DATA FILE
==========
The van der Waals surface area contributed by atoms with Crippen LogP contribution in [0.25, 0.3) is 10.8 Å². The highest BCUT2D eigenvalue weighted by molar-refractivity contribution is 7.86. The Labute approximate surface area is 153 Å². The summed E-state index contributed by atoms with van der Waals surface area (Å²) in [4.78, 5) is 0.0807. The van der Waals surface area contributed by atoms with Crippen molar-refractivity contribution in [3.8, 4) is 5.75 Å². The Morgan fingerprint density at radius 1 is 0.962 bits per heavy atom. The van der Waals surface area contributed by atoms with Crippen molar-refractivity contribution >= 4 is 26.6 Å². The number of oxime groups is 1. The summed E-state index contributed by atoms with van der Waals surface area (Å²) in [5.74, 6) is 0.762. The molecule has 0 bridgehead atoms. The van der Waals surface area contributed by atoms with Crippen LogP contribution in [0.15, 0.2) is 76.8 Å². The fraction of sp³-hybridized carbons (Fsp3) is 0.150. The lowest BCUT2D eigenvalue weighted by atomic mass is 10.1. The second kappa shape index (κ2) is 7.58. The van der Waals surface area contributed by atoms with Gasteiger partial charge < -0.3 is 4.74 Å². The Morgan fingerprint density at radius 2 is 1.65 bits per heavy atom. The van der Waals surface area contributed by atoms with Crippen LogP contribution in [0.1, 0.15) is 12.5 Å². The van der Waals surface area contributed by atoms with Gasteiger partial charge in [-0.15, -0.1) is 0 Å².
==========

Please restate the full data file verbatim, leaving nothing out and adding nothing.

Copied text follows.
The van der Waals surface area contributed by atoms with Crippen LogP contribution in [0.25, 0.3) is 10.8 Å². The highest BCUT2D eigenvalue weighted by molar-refractivity contribution is 7.86. The Labute approximate surface area is 153 Å². The summed E-state index contributed by atoms with van der Waals surface area (Å²) in [4.78, 5) is 0.0807. The van der Waals surface area contributed by atoms with Crippen molar-refractivity contribution in [3.8, 4) is 5.75 Å². The Morgan fingerprint density at radius 1 is 0.962 bits per heavy atom. The van der Waals surface area contributed by atoms with Crippen molar-refractivity contribution >= 4 is 26.6 Å². The number of oxime groups is 1. The summed E-state index contributed by atoms with van der Waals surface area (Å²) in [5.74, 6) is 0.762. The molecule has 0 bridgehead atoms. The van der Waals surface area contributed by atoms with Crippen LogP contribution in [0.15, 0.2) is 76.8 Å². The fraction of sp³-hybridized carbons (Fsp3) is 0.150. The lowest BCUT2D eigenvalue weighted by atomic mass is 10.1. The second kappa shape index (κ2) is 7.58. The van der Waals surface area contributed by atoms with Gasteiger partial charge < -0.3 is 4.74 Å². The Morgan fingerprint density at radius 2 is 1.65 bits per heavy atom. The van der Waals surface area contributed by atoms with Crippen LogP contribution in [0.1, 0.15) is 12.5 Å². The van der Waals surface area contributed by atoms with Gasteiger partial charge in [-0.15, -0.1) is 0 Å².